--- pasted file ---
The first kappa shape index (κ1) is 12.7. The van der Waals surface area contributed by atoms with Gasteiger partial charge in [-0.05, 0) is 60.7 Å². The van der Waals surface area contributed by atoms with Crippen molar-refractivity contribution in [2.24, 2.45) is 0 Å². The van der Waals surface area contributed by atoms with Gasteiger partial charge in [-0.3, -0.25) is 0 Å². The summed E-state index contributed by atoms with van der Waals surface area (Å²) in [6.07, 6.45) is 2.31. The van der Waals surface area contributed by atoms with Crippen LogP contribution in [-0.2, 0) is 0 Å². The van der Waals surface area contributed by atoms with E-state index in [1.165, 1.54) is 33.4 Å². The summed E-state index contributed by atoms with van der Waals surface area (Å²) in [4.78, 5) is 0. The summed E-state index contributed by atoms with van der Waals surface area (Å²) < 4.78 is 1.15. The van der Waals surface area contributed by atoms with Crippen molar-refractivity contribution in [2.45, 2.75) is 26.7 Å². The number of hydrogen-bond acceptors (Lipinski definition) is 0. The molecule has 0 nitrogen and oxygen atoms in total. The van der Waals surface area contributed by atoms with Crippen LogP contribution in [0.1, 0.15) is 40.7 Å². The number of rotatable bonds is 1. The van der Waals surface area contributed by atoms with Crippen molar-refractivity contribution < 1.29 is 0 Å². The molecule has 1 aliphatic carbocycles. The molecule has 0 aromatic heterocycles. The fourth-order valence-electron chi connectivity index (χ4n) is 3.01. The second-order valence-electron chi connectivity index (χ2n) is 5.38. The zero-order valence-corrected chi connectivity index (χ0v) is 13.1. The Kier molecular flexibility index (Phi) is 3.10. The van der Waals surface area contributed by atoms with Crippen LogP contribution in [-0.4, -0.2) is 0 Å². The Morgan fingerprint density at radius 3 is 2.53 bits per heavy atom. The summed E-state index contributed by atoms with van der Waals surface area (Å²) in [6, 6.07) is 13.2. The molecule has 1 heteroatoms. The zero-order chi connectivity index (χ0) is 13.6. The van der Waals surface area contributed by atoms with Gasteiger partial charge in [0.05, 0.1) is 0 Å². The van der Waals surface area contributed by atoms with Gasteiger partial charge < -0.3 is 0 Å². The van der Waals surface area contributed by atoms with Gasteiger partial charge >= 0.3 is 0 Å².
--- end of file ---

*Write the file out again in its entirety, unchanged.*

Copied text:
The first kappa shape index (κ1) is 12.7. The van der Waals surface area contributed by atoms with Gasteiger partial charge in [-0.05, 0) is 60.7 Å². The van der Waals surface area contributed by atoms with Crippen molar-refractivity contribution in [2.24, 2.45) is 0 Å². The van der Waals surface area contributed by atoms with Gasteiger partial charge in [-0.3, -0.25) is 0 Å². The summed E-state index contributed by atoms with van der Waals surface area (Å²) in [6.07, 6.45) is 2.31. The van der Waals surface area contributed by atoms with Crippen LogP contribution in [-0.2, 0) is 0 Å². The van der Waals surface area contributed by atoms with E-state index in [1.165, 1.54) is 33.4 Å². The summed E-state index contributed by atoms with van der Waals surface area (Å²) in [4.78, 5) is 0. The summed E-state index contributed by atoms with van der Waals surface area (Å²) < 4.78 is 1.15. The van der Waals surface area contributed by atoms with Crippen molar-refractivity contribution in [2.45, 2.75) is 26.7 Å². The number of hydrogen-bond acceptors (Lipinski definition) is 0. The molecule has 0 nitrogen and oxygen atoms in total. The van der Waals surface area contributed by atoms with Crippen LogP contribution in [0.1, 0.15) is 40.7 Å². The number of rotatable bonds is 1. The van der Waals surface area contributed by atoms with Crippen molar-refractivity contribution < 1.29 is 0 Å². The molecule has 1 aliphatic carbocycles. The molecule has 0 aromatic heterocycles. The fourth-order valence-electron chi connectivity index (χ4n) is 3.01. The second-order valence-electron chi connectivity index (χ2n) is 5.38. The zero-order valence-corrected chi connectivity index (χ0v) is 13.1. The Kier molecular flexibility index (Phi) is 3.10. The van der Waals surface area contributed by atoms with Crippen LogP contribution in [-0.4, -0.2) is 0 Å². The Morgan fingerprint density at radius 3 is 2.53 bits per heavy atom. The summed E-state index contributed by atoms with van der Waals surface area (Å²) in [6, 6.07) is 13.2. The molecule has 1 heteroatoms. The zero-order chi connectivity index (χ0) is 13.6. The van der Waals surface area contributed by atoms with Gasteiger partial charge in [0.05, 0.1) is 0 Å². The van der Waals surface area contributed by atoms with Gasteiger partial charge < -0.3 is 0 Å². The van der Waals surface area contributed by atoms with Gasteiger partial charge >= 0.3 is 0 Å².